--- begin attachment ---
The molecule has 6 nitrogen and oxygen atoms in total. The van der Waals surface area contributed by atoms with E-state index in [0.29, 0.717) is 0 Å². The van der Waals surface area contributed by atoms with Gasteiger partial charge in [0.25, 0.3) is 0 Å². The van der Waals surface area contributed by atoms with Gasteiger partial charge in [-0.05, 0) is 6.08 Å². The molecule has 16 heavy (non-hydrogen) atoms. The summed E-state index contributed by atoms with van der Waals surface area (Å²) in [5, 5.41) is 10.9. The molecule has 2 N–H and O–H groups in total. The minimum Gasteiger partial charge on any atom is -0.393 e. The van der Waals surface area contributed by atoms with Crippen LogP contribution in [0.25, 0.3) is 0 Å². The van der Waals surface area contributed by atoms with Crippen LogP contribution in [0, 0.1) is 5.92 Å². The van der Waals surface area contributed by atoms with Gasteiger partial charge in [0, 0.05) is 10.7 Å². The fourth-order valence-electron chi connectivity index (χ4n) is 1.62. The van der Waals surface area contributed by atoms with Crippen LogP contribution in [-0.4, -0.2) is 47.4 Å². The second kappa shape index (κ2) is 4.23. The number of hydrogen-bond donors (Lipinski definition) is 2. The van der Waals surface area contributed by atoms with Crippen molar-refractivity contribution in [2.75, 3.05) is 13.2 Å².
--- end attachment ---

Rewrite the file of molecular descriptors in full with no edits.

The molecule has 6 nitrogen and oxygen atoms in total. The van der Waals surface area contributed by atoms with E-state index in [0.29, 0.717) is 0 Å². The van der Waals surface area contributed by atoms with Gasteiger partial charge in [0.25, 0.3) is 0 Å². The van der Waals surface area contributed by atoms with Gasteiger partial charge in [-0.05, 0) is 6.08 Å². The molecule has 16 heavy (non-hydrogen) atoms. The summed E-state index contributed by atoms with van der Waals surface area (Å²) in [5, 5.41) is 10.9. The molecule has 2 N–H and O–H groups in total. The minimum Gasteiger partial charge on any atom is -0.393 e. The van der Waals surface area contributed by atoms with Crippen LogP contribution in [0.25, 0.3) is 0 Å². The van der Waals surface area contributed by atoms with Crippen LogP contribution in [0, 0.1) is 5.92 Å². The van der Waals surface area contributed by atoms with Gasteiger partial charge in [0, 0.05) is 10.7 Å². The fourth-order valence-electron chi connectivity index (χ4n) is 1.62. The van der Waals surface area contributed by atoms with Crippen LogP contribution in [-0.4, -0.2) is 47.4 Å². The second kappa shape index (κ2) is 4.23. The number of hydrogen-bond donors (Lipinski definition) is 2. The van der Waals surface area contributed by atoms with Crippen molar-refractivity contribution in [2.75, 3.05) is 13.2 Å².